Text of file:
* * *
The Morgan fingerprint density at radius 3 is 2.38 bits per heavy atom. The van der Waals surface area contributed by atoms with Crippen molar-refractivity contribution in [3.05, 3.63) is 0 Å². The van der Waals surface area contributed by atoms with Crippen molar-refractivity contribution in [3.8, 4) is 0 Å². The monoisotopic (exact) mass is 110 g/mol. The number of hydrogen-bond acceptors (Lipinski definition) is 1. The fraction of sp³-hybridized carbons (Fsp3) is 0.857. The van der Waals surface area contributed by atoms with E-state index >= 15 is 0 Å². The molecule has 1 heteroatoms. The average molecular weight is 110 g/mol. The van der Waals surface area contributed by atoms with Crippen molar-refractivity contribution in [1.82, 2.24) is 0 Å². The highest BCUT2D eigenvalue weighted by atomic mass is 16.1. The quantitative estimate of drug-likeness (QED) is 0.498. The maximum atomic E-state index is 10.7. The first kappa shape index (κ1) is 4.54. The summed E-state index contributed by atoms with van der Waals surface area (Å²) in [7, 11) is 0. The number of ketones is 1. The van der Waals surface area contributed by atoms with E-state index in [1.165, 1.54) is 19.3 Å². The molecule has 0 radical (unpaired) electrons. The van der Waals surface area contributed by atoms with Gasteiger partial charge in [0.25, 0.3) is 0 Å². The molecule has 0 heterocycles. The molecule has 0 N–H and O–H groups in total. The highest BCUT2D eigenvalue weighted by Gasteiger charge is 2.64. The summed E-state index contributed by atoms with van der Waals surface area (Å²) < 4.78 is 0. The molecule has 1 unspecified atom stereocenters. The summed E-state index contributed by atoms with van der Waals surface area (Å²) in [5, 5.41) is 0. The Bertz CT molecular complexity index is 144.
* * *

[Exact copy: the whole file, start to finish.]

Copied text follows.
The Morgan fingerprint density at radius 3 is 2.38 bits per heavy atom. The van der Waals surface area contributed by atoms with Crippen molar-refractivity contribution in [3.05, 3.63) is 0 Å². The van der Waals surface area contributed by atoms with Crippen molar-refractivity contribution in [3.8, 4) is 0 Å². The monoisotopic (exact) mass is 110 g/mol. The number of hydrogen-bond acceptors (Lipinski definition) is 1. The fraction of sp³-hybridized carbons (Fsp3) is 0.857. The van der Waals surface area contributed by atoms with E-state index >= 15 is 0 Å². The molecule has 1 heteroatoms. The average molecular weight is 110 g/mol. The van der Waals surface area contributed by atoms with Crippen molar-refractivity contribution in [1.82, 2.24) is 0 Å². The highest BCUT2D eigenvalue weighted by atomic mass is 16.1. The quantitative estimate of drug-likeness (QED) is 0.498. The maximum atomic E-state index is 10.7. The first kappa shape index (κ1) is 4.54. The summed E-state index contributed by atoms with van der Waals surface area (Å²) in [7, 11) is 0. The number of ketones is 1. The van der Waals surface area contributed by atoms with E-state index in [1.165, 1.54) is 19.3 Å². The molecule has 0 radical (unpaired) electrons. The van der Waals surface area contributed by atoms with Gasteiger partial charge in [0.25, 0.3) is 0 Å². The molecule has 0 heterocycles. The molecule has 0 N–H and O–H groups in total. The highest BCUT2D eigenvalue weighted by Gasteiger charge is 2.64. The summed E-state index contributed by atoms with van der Waals surface area (Å²) < 4.78 is 0. The molecule has 1 unspecified atom stereocenters. The summed E-state index contributed by atoms with van der Waals surface area (Å²) in [5, 5.41) is 0. The Bertz CT molecular complexity index is 144.